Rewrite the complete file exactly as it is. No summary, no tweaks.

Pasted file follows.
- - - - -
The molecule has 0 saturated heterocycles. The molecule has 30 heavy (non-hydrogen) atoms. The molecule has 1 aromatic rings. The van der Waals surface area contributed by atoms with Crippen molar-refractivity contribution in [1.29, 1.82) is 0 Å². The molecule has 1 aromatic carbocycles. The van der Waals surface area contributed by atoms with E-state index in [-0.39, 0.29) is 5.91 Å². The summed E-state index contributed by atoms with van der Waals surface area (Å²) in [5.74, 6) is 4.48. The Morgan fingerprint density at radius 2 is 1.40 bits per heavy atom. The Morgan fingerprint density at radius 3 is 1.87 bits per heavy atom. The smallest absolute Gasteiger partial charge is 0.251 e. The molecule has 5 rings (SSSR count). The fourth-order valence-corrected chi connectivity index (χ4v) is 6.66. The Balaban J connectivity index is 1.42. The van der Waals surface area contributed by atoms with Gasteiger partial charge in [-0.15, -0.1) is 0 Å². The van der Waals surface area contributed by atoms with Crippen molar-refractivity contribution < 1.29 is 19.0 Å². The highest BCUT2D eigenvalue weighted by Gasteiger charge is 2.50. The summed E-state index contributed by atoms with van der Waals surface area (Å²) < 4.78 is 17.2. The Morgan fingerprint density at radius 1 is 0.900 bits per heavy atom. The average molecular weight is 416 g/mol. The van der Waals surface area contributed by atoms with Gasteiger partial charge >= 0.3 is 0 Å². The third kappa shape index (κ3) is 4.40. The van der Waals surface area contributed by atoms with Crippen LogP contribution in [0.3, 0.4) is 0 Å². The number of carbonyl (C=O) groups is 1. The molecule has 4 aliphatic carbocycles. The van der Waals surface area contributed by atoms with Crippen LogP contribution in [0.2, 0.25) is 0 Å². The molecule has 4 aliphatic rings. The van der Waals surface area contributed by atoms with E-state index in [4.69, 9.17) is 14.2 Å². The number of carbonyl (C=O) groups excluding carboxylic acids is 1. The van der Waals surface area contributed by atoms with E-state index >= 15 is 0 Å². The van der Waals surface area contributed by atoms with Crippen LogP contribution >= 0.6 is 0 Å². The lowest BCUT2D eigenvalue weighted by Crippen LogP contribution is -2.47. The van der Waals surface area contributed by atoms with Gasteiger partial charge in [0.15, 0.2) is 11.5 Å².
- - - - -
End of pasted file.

The molecule has 0 saturated heterocycles. The molecule has 30 heavy (non-hydrogen) atoms. The molecule has 1 aromatic rings. The van der Waals surface area contributed by atoms with Crippen molar-refractivity contribution in [1.29, 1.82) is 0 Å². The molecule has 1 aromatic carbocycles. The van der Waals surface area contributed by atoms with E-state index in [-0.39, 0.29) is 5.91 Å². The summed E-state index contributed by atoms with van der Waals surface area (Å²) in [5.74, 6) is 4.48. The Morgan fingerprint density at radius 2 is 1.40 bits per heavy atom. The Morgan fingerprint density at radius 3 is 1.87 bits per heavy atom. The smallest absolute Gasteiger partial charge is 0.251 e. The molecule has 5 rings (SSSR count). The fourth-order valence-corrected chi connectivity index (χ4v) is 6.66. The Balaban J connectivity index is 1.42. The van der Waals surface area contributed by atoms with Gasteiger partial charge in [-0.15, -0.1) is 0 Å². The van der Waals surface area contributed by atoms with Crippen molar-refractivity contribution < 1.29 is 19.0 Å². The highest BCUT2D eigenvalue weighted by Gasteiger charge is 2.50. The summed E-state index contributed by atoms with van der Waals surface area (Å²) < 4.78 is 17.2. The Morgan fingerprint density at radius 1 is 0.900 bits per heavy atom. The average molecular weight is 416 g/mol. The van der Waals surface area contributed by atoms with Gasteiger partial charge >= 0.3 is 0 Å². The third kappa shape index (κ3) is 4.40. The van der Waals surface area contributed by atoms with Crippen LogP contribution in [0.3, 0.4) is 0 Å². The number of carbonyl (C=O) groups is 1. The molecule has 4 aliphatic carbocycles. The van der Waals surface area contributed by atoms with Crippen LogP contribution in [0.2, 0.25) is 0 Å². The molecule has 4 aliphatic rings. The van der Waals surface area contributed by atoms with E-state index in [4.69, 9.17) is 14.2 Å². The number of carbonyl (C=O) groups excluding carboxylic acids is 1. The van der Waals surface area contributed by atoms with E-state index >= 15 is 0 Å². The van der Waals surface area contributed by atoms with Crippen LogP contribution >= 0.6 is 0 Å². The lowest BCUT2D eigenvalue weighted by Crippen LogP contribution is -2.47. The van der Waals surface area contributed by atoms with Gasteiger partial charge in [0.15, 0.2) is 11.5 Å².